To maintain balance and prevent destabilization, humans utilize anticipatory postural adjustments (APAs) prior to the postural perturbations based on predictions and past experience. APAs involve the activation and inhibition of the trunk and leg muscles and a shift of the center-of-pressure (COP) position. The generation of APAs majorly relies on the availability and accuracy of visual information. However, our previous work showed that young adults could rely on an auditory cue only to generate APAs for an external perturbation similar to that when the visual information was available. Older adults generally have diminished APAs and consequently diminished postural control when postural perturbations occur. In this study, we aimed to train older adults to rely on an auditory cue to generate APAs in response to an external perturbation, and examine the retention of this learning effect after 1 week.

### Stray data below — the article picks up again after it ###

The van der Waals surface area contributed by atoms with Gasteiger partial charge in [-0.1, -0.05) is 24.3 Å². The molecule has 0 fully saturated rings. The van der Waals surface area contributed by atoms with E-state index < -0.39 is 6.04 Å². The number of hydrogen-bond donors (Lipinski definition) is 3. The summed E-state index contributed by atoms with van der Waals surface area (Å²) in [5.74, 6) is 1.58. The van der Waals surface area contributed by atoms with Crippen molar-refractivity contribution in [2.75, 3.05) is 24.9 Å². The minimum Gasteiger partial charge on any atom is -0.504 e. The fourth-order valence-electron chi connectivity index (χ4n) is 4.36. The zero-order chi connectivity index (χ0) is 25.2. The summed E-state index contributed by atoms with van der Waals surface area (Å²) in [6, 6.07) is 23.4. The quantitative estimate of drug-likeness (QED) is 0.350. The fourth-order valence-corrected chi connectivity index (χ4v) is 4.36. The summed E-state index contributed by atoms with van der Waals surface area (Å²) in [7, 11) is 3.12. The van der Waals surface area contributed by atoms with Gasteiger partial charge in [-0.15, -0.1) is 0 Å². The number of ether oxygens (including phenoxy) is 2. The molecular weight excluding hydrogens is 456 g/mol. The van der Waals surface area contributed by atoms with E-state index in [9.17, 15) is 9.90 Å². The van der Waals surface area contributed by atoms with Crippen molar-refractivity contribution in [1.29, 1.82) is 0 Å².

Liang H, Kaewmanee T, Aruin AS. Older Adults Retain the Ability to Predict External Perturbations Using Auditory Cues Only. Virtual poster presentation at the 44th American Society of Biomechanics annual meeting (online due to the COVID-19 pandemic), August 4-7, 2020.